X-ray diffraction technique 'maps' strain and crack propagation in metallic tubing

January 22, 2014, NACE International
Image caption: This series of images show the x-ray maps of a crack along the surface of Alloy 500 tubing. In (a), the absorption map shows parts of the physical crack; (b) shows the grain orientations along the crack; (c) shows compressive stresses in blue as a result of the crack opening; (d) shows the crack's propagation path on the tubing via scanning electron micrograph, along with a "trench" created by ion beam for easier imaging of a crack cross section; (e) shows the crack opening. Credit: University of Western Ontario, London, ON, N6A 5B7, Canada

A team of researchers exploring the intergranular stress corrosion cracking of a type of metallic tubing used within nuclear power plants has developed a technique to both map and predict its propagation.

Metallic tubing plays a key role in transporting water coolant to steam generators within . But for reasons that remain elusive, in this application, Alloy 600, a high-strength nickel-based alloy widely used and considered robust in other high-performance situations, is susceptible to costly failure caused by intergranular stress corrosion cracking.

A team of researchers delved into this longstanding technical issue by using an x-ray diffraction technique to measure structural changes within microscopic areas on the metallic tubing, which they describe in a paper in Corrosion journal.

"Failures of Alloy 600 are preceded by mechanical strains, but the location of this type of strain is often a tiny area only a few microns wide, which has been mechanically damaged by a physical process like a micro scratch or a chemical process such as rapid local corrosion," explains Stewart McIntyre, co-author of the paper and an emeritus professor in the Department of Chemistry at the University of Western Ontario in London, Canada.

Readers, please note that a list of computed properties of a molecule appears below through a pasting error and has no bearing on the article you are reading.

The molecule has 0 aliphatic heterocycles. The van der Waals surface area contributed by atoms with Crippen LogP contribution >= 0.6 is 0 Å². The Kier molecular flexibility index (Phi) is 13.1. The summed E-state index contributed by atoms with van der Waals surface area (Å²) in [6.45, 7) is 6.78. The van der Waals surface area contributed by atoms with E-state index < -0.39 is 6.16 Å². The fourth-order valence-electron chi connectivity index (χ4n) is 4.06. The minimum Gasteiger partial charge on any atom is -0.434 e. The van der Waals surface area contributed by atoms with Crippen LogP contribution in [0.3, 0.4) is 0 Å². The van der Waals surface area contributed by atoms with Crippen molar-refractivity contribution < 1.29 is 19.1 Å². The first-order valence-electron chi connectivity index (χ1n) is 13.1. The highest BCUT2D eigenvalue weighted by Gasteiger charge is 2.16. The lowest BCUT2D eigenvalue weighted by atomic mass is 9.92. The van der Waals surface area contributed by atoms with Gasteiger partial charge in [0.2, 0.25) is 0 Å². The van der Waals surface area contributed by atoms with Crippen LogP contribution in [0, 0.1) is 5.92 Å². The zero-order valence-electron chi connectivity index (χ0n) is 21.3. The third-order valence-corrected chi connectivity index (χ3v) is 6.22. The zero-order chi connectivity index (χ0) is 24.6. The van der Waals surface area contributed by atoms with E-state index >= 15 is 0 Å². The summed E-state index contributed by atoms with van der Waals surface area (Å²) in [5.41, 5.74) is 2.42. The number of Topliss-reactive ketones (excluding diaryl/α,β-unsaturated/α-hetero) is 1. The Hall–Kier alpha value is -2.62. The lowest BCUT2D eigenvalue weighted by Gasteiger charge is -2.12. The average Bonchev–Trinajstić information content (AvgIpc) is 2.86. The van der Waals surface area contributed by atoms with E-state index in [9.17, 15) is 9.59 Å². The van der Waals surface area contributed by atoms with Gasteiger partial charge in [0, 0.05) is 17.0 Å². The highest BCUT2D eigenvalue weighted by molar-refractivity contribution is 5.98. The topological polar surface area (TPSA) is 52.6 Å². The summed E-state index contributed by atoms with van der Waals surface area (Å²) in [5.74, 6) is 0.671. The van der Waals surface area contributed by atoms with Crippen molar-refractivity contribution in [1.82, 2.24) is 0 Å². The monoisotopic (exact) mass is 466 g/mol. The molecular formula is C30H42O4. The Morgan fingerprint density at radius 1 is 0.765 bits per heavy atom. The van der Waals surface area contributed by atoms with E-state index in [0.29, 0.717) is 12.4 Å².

It's important to "identify the very tiny areas on samples that are under local tensile stresses—because these stresses can pull a material apart at the boundary between two metal grains," McIntyre says.

To zero in on these areas under local tensile stresses, McIntyre and colleagues turned to a very small and coherent x-ray beam of the sort produced in synchrotrons, such as the Advanced Light Source at Lawrence Berkeley National Laboratory.

"With such facilities we can 'map' the location of strains to determine whether their direction is likely to result in crack propagation in the future," says McIntyre.

Next up? The researchers plan to study the effects of external stresses of different magnitudes imposed on boiler tubing made from Alloy 600, as well as its new replacement, Alloy 690.

Explore further: Helping materials handle extreme stress

More information: The paper, "Mapping of Microscopic Strain Distributions in an Alloy 600 C-Ring After Application of Hoop Stresses and Stress Corrosion Cracking," written by N.S. McIntyre, J. Ulagnathan, T. Simpson, J. Qin, N. Sherry, M. Bauer, A.G. Carcea, R.C. Newman, M. Kunz, and N. Tamura, appears in NACE International's journal, Corrosion, Jan. 2014, Vol. 70, No. 1, pp. 66-73. See: dx.doi.org/10.5006/1006

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